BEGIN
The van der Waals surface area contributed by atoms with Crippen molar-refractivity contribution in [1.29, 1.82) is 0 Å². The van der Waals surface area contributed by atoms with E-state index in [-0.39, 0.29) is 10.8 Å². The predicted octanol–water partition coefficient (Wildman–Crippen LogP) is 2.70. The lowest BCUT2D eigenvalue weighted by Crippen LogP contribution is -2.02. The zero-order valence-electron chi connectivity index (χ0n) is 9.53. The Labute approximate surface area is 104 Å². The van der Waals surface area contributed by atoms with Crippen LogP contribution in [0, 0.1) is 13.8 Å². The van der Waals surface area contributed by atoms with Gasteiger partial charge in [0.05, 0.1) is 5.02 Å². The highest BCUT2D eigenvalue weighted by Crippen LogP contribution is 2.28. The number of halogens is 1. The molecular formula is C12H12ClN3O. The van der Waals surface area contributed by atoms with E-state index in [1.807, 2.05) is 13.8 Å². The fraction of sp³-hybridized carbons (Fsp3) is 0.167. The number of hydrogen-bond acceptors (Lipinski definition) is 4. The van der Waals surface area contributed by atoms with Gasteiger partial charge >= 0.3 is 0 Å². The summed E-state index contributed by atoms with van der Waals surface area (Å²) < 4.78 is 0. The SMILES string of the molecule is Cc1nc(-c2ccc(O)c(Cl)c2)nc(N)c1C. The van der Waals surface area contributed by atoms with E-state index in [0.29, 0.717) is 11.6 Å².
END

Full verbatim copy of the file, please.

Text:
The van der Waals surface area contributed by atoms with Crippen molar-refractivity contribution in [1.29, 1.82) is 0 Å². The van der Waals surface area contributed by atoms with E-state index in [-0.39, 0.29) is 10.8 Å². The predicted octanol–water partition coefficient (Wildman–Crippen LogP) is 2.70. The lowest BCUT2D eigenvalue weighted by Crippen LogP contribution is -2.02. The zero-order valence-electron chi connectivity index (χ0n) is 9.53. The Labute approximate surface area is 104 Å². The van der Waals surface area contributed by atoms with Crippen LogP contribution in [0, 0.1) is 13.8 Å². The van der Waals surface area contributed by atoms with Gasteiger partial charge in [0.05, 0.1) is 5.02 Å². The highest BCUT2D eigenvalue weighted by Crippen LogP contribution is 2.28. The number of halogens is 1. The molecular formula is C12H12ClN3O. The van der Waals surface area contributed by atoms with E-state index in [1.807, 2.05) is 13.8 Å². The fraction of sp³-hybridized carbons (Fsp3) is 0.167. The number of hydrogen-bond acceptors (Lipinski definition) is 4. The van der Waals surface area contributed by atoms with Gasteiger partial charge >= 0.3 is 0 Å². The summed E-state index contributed by atoms with van der Waals surface area (Å²) < 4.78 is 0. The SMILES string of the molecule is Cc1nc(-c2ccc(O)c(Cl)c2)nc(N)c1C. The van der Waals surface area contributed by atoms with E-state index in [0.29, 0.717) is 11.6 Å².